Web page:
A few minutes ago, while scanning my Facebook newsfeed, I clicked on an article titled, "Why Women Still Can't Have It All." I'm not sure why I did; such articles usually annoy me. And I haven't finished reading the article yet (it's thirteen pages . . . yeesh), so I don't know exactly what conclusions the author is headed toward. But the beginning is rather interesting.
The author is a woman who works at Princeton, I believe (like I said, I haven't finished or read really closely yet) and who spent a couple years in Washington in a high-profile, highly influential position -- the job of her dreams. Yet she gave that job up after two years to go home and spend more time with her family, realizing that her "dream job" simply wasn't worth the sacrifices she was making.
She talks about how choosing to leave your job and "spend more time with your family" has become a euphemism in Washington for being fired. How crazy would it be for someone to actually make that choice of their own volition! Who would give up this kind of power and prestige to devote more energy to being a spouse and raising your kids? Nobody, of course.
But she did. And now she's speaking out, taking back the lies that she used to tell young women in her speaking engagements -- that you can have a high-profile, powerful job and never sacrifice anything in your family life.
Reading this reminded me of a seminal moment in my life. A couple of them, actually.
The first was during my first year of teaching, which was my second year of marriage. I was busting my butt trying to be a good teacher -- and for those of you who don't know, being a good teacher is hard work. Long hours. And for me, constant thinking about students and how to help them and how to get through to them. I was also trying to figure out this wife business -- how to give my husband the attention and support he needed, cook meals, maintain the house, all that.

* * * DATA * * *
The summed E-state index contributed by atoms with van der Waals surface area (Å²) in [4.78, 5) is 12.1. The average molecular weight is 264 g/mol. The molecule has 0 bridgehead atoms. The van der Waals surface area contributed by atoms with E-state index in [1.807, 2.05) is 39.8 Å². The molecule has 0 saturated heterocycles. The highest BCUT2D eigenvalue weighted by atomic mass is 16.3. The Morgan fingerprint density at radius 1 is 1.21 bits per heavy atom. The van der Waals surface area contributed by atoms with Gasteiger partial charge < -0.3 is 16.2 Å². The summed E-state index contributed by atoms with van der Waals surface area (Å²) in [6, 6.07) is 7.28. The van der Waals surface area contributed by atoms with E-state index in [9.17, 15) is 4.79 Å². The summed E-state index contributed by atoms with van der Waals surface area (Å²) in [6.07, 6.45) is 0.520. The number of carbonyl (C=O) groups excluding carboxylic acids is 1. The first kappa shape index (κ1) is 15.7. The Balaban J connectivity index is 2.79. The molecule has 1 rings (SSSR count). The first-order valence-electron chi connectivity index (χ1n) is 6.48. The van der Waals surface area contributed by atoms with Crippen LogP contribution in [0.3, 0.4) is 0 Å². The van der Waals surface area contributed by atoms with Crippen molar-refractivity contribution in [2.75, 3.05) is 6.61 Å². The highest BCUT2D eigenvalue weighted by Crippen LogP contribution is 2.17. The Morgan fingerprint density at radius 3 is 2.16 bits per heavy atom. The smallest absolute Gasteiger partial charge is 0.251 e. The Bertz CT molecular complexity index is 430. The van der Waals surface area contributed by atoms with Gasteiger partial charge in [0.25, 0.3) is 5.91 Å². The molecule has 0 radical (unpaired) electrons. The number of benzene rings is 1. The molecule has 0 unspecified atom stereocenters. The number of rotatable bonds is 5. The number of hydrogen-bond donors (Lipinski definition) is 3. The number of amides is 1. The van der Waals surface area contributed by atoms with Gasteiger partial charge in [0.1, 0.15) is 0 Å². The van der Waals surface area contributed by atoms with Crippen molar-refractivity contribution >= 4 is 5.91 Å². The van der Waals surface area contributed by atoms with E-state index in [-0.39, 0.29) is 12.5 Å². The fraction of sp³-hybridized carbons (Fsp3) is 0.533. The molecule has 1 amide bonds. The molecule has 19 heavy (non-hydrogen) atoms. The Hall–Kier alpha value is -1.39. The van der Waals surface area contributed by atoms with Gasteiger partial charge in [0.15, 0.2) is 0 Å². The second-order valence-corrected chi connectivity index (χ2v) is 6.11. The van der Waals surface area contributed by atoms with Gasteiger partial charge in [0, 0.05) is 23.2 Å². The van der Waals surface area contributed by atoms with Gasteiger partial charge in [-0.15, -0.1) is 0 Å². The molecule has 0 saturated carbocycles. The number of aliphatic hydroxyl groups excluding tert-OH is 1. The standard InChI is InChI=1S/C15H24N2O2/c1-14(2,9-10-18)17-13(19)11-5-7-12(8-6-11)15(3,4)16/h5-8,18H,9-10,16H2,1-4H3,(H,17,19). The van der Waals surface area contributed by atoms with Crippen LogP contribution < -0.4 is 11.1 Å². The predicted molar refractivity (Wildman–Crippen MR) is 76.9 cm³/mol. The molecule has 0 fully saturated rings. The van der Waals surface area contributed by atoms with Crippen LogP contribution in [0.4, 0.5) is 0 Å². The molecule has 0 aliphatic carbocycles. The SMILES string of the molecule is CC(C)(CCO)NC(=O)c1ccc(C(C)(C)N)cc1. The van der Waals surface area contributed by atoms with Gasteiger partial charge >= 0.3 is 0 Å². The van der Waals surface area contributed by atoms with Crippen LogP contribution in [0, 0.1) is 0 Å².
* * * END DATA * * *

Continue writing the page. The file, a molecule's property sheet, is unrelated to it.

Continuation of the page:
Then one day, I had a sudden scare that I might be pregnant. I literally was so emotionally distraught, I had to call in sick. The idea of adding a baby to this mix was inconceivable to me.
The reality was, I was too much of a perfectionist. I wanted to be Perfect Wife, Perfect Teacher, and eventually Perfect Mom . . . and I was now coming to the painful reality that this was not possible. And I spent a week or two fuming about this. FUMING at the fact that I had been told all of my life that I could be anything I wanted to be -- and I had been lied to.
The second seminal moment was when hubby and I started talking about having children. I had been teaching for a few years at that point; I was juggling Wife and Teacher fairly well. But I sat and considered seriously the prospect of having a baby and realized I didn't know how to do add a Mother ball to my juggle. And the reason I didn't know is because I had not seen anybody do it well yet.
I knew three kinds of teachers. 1) Lousy teachers, who put minimal effort into their job and got minimal results. 2) Teachers whose lives were completely centered around their jobs -- most of them were single, or childless, or with grown children, and/or their spouses worked for the school system, too. And 3) good teachers who had lives outside of school but who were literally making themselves crazy or sick -- most of them seemed to burn out after a few years.
I had no role model for how to be a good teacher, a good wife, AND a good parent, all at the same time. It was easy to assume that it couldn't be done.
I'm now trying to do all three for the first time in my life. So far, so good, but it is definitely a challenge.
In any case, I'm stunned by women -- and men -- who throw themselves into high-pressure careers and somehow think their families aren't affected by this. I suspect they are in denial; I suspect they know that their families are adversely affected -- they just don't want to acknowledge it. Why?
I probably shouldn't go there . . . maybe another day . . .